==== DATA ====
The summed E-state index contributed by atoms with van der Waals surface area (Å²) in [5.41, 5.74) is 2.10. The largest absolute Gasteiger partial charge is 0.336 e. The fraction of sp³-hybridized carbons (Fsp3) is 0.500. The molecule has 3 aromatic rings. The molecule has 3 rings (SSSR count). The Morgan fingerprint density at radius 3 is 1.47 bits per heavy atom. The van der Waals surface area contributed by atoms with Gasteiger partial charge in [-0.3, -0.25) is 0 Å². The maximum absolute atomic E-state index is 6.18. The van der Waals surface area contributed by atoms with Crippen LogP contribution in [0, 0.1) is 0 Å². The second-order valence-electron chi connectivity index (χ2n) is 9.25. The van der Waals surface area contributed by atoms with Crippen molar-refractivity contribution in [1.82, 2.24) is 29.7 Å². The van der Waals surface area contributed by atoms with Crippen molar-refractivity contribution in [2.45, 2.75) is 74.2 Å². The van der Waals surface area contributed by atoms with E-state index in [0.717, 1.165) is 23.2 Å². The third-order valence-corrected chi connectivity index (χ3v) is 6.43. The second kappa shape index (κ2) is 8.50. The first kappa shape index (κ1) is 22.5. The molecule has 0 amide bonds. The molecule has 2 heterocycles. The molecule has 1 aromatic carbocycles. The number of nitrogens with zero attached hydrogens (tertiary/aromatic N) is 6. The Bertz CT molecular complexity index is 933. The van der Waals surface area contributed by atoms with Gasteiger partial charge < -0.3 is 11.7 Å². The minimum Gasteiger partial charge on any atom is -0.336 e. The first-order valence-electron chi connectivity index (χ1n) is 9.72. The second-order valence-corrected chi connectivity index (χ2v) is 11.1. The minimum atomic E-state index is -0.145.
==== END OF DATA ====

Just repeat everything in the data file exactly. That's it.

The summed E-state index contributed by atoms with van der Waals surface area (Å²) in [5.41, 5.74) is 2.10. The largest absolute Gasteiger partial charge is 0.336 e. The fraction of sp³-hybridized carbons (Fsp3) is 0.500. The molecule has 3 aromatic rings. The molecule has 3 rings (SSSR count). The Morgan fingerprint density at radius 3 is 1.47 bits per heavy atom. The van der Waals surface area contributed by atoms with Gasteiger partial charge in [-0.3, -0.25) is 0 Å². The maximum absolute atomic E-state index is 6.18. The van der Waals surface area contributed by atoms with Crippen LogP contribution in [0, 0.1) is 0 Å². The second-order valence-electron chi connectivity index (χ2n) is 9.25. The van der Waals surface area contributed by atoms with Crippen molar-refractivity contribution in [1.82, 2.24) is 29.7 Å². The van der Waals surface area contributed by atoms with Crippen molar-refractivity contribution in [2.45, 2.75) is 74.2 Å². The van der Waals surface area contributed by atoms with E-state index in [0.717, 1.165) is 23.2 Å². The third-order valence-corrected chi connectivity index (χ3v) is 6.43. The second kappa shape index (κ2) is 8.50. The first kappa shape index (κ1) is 22.5. The molecule has 0 amide bonds. The molecule has 2 heterocycles. The molecule has 1 aromatic carbocycles. The number of nitrogens with zero attached hydrogens (tertiary/aromatic N) is 6. The Bertz CT molecular complexity index is 933. The van der Waals surface area contributed by atoms with Gasteiger partial charge < -0.3 is 11.7 Å². The minimum Gasteiger partial charge on any atom is -0.336 e. The first-order valence-electron chi connectivity index (χ1n) is 9.72. The second-order valence-corrected chi connectivity index (χ2v) is 11.1. The minimum atomic E-state index is -0.145.